Elijah Hood, who is one of the best running backs and best overall players in the Class of 2014, decommitted from Notre Dame on Tuesday, as first reported by 247Sports.com.
The 6-foot, 221-pounder from Charlotte Catholic High School (Charlotte, N.C.) confirmed the news on his Twitter page. Hood's father told The Charlotte Observer that something happened to his son on a recent unofficial visit to South Bend, which ended up being a big factor in his decision to open his commitent back up.
"Something changed his mind immediately," Vee Hood told the newspaper. "He was scared to tell us. I said there's no need to be scared. It's his decision. I told him, 'You've got to be happy wherever you choose to go.'
"I know he's not going to be going to Notre Dame, and I guess that means he's open to [all colleges] again."
Last season, Hood rushed for 3,309 yards and scored 48 touchdowns as a junior.
Before committing to the Fighting Irish, Hood was considering offers from programs such as Georgia and Virginia Tech. He also held offers from Florida State, Michigan and Ohio State, among others. But North Carolina could now be the odds-on favorite to get his pledge because when he chose the Irish he said that he struggled with the distance of South Bend from his home. Getting a commitment from Hood would be a real coup for Larry Fedora, who is entering his second season in Chapel Hill with the Tar Heels.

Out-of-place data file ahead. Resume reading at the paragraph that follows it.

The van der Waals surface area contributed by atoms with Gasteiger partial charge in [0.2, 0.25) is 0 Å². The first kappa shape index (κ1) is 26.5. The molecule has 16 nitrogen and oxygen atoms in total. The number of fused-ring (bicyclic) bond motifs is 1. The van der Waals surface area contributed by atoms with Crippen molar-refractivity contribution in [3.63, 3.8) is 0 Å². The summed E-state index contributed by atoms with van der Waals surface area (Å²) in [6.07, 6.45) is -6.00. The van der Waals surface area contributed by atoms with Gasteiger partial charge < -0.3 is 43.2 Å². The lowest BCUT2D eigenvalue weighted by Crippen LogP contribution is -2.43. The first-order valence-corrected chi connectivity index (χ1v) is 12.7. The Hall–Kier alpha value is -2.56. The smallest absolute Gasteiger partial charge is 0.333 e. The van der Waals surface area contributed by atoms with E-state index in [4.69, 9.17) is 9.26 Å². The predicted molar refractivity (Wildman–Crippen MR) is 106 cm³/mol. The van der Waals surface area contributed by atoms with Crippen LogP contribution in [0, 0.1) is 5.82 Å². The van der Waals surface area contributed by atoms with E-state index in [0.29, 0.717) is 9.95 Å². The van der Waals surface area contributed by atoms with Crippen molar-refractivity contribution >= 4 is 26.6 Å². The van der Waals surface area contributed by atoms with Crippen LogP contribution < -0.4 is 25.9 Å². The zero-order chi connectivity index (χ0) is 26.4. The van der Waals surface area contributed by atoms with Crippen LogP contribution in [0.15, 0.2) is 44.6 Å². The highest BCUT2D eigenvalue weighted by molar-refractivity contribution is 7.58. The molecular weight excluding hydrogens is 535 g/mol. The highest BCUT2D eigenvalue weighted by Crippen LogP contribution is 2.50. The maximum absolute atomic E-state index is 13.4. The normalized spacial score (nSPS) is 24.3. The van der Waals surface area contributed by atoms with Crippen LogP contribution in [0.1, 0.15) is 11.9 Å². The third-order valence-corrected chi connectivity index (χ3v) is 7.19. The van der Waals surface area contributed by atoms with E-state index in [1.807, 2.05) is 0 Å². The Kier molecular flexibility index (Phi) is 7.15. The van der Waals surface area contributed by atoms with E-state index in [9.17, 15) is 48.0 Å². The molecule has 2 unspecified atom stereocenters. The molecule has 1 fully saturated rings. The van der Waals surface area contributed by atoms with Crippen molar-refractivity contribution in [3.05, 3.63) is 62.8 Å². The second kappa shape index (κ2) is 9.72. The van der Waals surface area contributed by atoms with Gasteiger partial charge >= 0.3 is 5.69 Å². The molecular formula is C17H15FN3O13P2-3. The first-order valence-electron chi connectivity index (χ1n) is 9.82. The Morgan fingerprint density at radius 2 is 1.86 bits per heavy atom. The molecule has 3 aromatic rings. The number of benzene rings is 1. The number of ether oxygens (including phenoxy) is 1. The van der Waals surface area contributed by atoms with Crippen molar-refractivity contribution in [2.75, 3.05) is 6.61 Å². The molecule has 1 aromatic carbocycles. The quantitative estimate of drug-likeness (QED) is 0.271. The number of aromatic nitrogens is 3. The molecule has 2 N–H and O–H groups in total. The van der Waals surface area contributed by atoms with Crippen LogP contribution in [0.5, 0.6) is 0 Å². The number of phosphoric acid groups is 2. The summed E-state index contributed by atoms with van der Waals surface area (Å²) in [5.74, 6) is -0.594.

Despite the decommitment of Hood, the Irish still have Greg Bryant and Tarean Folston from their 2013 class, and both are expected to be key contributors to future Irish offenses.
Dave Miller, the college football editor and writer for the National Football Post, is on Twitter @Miller_Dave.
Check out our partners at TiqIQ for the best deals on all games on the 2014 NFL schedule.
JUL 30 Erik Oehler
The names are coming in, and in Buffalo, the waiting game begins.
JUL 30 Joel Corry
What will it take to get the Seattle’s top rusher back on the field?
JUL 24 Joel Corry
Offensive tackle Lane Johnson’s mistake will cost him close to $1 million.